Yeah but this is the great gold and silver bull market of the 21st Century?

Shouldn't a rising silver and gold price make the profits of silver and gold mining companies rise as a result, consequently won't their share prices in turn do the same? 

What about all those potential 10, 20 and even 100 price multiple junior mining share picks I keep reading about online?

Caution! Holes in the Ground with Liars on Top!

The classical pump and dump scheme - whether it's oil-wells, diamond, gold and or silver mines, the ability to manipulate an investor using their greed against them is a tride-and-true tactic which scam artists bank upon.  

Hype and dump scams have been around as long as people have been digging holes in the ground.  Here is how they typically work today:

This con usually starts with a thinly traded company which no one has heard of.  The individuals looking to benefit from this ruse will acquire the company shares at a very cheap price, typically pennies a share. 

They then market the stock as the next big thing, be it by old-school boiler room telephone operations, electronic press releases, internet videos, newsletters, emails, etc. -> "This silver discovery may be the highest grade exploration in... and you are going to want get in on the ground floor, the company's share price may more than triple shortly."

When new investors flood in, the unscrupulous promoters simply sell their cheaply purchased shares at there newly bloated prices leaving the new investors holding a bag of worthless stock shares.

Finally, what about the threat of large scale currency resets or arbitrated currency pegging? 

Which investment vehicle would you prefer to hold in the instance of a bank holiday? 

The  threat of a possible worldwide, round-robin currency devaluation is very real. It is not hard for us to imagine a time, not too far off in the future, where sovereign and institutional banking debts reach crisis crescendos, so much so that bank holidays may be declared globally.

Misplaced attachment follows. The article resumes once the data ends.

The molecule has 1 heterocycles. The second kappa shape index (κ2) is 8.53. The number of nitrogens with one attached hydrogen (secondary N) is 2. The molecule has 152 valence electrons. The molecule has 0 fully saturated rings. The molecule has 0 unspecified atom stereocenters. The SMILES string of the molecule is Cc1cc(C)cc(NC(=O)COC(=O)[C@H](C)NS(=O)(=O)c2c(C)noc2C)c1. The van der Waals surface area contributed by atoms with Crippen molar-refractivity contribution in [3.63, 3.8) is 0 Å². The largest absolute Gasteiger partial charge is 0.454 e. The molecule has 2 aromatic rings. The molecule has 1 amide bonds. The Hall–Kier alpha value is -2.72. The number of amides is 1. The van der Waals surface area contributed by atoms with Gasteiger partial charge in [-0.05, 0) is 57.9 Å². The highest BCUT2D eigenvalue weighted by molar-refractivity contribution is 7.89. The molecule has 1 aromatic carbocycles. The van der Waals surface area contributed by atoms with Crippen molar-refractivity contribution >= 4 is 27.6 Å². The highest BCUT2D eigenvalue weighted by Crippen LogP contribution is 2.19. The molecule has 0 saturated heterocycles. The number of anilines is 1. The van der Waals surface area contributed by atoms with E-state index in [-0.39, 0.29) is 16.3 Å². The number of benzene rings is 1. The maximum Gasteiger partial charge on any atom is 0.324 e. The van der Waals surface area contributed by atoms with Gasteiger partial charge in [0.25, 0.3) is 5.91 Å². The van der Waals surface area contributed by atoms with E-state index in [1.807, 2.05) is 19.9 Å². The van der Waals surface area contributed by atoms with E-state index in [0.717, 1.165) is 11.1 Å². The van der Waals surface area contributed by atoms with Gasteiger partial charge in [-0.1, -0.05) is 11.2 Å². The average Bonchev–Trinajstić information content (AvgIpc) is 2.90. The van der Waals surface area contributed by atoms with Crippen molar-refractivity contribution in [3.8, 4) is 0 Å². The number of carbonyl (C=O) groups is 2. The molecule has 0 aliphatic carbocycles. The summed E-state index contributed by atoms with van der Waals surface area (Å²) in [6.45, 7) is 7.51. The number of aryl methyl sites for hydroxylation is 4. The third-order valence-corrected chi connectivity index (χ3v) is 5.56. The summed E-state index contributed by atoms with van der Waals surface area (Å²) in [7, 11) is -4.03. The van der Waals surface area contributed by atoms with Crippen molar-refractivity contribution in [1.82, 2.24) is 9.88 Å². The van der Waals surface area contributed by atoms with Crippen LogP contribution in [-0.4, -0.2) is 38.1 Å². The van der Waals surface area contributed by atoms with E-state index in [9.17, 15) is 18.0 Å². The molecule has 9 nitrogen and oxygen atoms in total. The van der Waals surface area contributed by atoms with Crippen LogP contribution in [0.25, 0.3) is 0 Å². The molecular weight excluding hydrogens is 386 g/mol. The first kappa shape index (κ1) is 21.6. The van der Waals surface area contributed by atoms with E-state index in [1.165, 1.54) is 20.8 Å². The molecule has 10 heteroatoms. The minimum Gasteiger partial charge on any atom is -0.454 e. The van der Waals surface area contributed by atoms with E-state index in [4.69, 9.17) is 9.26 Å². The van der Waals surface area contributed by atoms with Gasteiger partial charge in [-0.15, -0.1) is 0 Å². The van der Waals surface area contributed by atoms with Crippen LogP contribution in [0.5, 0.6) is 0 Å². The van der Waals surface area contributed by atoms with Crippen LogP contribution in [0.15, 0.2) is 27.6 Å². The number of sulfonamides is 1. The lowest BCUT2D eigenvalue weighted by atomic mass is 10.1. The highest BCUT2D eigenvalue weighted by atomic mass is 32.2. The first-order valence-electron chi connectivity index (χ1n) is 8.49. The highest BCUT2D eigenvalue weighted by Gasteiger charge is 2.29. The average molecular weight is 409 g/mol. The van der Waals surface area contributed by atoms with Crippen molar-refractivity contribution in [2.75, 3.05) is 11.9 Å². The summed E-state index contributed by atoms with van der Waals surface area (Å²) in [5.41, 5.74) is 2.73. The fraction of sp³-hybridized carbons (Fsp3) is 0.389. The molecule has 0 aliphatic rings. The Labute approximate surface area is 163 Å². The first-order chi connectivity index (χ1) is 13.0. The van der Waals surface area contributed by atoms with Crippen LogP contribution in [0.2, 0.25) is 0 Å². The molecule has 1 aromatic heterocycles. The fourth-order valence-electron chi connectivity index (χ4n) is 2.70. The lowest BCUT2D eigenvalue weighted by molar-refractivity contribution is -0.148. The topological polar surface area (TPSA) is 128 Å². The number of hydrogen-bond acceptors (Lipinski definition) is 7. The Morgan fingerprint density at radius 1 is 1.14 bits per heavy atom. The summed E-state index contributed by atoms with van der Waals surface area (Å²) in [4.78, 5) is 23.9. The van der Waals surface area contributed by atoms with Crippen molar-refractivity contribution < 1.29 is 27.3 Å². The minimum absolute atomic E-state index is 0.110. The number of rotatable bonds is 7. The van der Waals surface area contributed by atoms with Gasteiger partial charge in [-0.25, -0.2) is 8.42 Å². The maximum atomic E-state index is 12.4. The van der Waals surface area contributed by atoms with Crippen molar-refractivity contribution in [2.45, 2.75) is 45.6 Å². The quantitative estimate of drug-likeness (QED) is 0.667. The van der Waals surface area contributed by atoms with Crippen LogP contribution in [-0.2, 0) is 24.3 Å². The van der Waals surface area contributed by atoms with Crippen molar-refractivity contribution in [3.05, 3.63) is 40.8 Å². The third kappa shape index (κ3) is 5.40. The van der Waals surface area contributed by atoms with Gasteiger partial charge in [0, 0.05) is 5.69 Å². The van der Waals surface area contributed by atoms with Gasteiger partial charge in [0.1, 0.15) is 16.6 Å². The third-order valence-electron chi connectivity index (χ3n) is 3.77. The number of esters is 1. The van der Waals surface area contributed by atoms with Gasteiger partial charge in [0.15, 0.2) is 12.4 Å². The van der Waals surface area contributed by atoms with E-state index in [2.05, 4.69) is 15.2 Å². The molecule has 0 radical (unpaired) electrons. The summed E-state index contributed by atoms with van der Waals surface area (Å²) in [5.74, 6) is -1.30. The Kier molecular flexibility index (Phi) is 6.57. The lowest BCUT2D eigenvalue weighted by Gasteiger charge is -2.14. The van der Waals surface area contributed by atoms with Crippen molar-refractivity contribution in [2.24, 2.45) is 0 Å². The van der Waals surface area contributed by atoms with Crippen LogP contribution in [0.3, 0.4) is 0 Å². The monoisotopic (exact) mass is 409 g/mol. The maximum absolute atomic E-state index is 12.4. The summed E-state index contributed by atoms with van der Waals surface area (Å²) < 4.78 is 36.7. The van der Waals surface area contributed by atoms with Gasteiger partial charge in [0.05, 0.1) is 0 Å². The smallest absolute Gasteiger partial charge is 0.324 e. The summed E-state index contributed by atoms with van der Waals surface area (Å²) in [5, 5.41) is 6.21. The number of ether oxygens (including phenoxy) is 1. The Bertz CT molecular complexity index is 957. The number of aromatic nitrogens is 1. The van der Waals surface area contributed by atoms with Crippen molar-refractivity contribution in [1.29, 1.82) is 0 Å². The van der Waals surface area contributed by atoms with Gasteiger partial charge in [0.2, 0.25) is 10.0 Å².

Imagine a period of time when brokerage and banking accounts are frozen, ATM's are not functioning, communications may even be disrupted. 

A Brenton Woods-type II scenario would most probably come about with central bankers from around the world gathering and agreeing upon on a round-robin of currency debasements based upon debt to GDP levels, etc. 

In such a scenario almost every fiat currency will lose against real monies like physical gold and silver bullion. 

At the same time, equities or stock shares will simply stand frozen in their brokerage accounts getting devalued in their respective currencies.  In such a scenario physical gold and silver bullion could multiple many times in price while shares of mining stocks and other traded companies are debased in value.

Bullion vs. Mining Stocks? -> Our Bottom Line

For us the risk/reward ratio of mining shares stands second to the low risk - high reward ratio and potential gains for silver and gold bullion either in our hands and or stored in private 3rd party segregated vault storage facilities.

We will simply continue to put our gold and silver money where our hands can access it, as we patiently wait for what we believe will be the greatest wealth transfer in history.


For Those of You Out There Who do Choose to Speculate in Mining Stocks 

We Highly Encourage You to Seek Professional, Trusted Advice: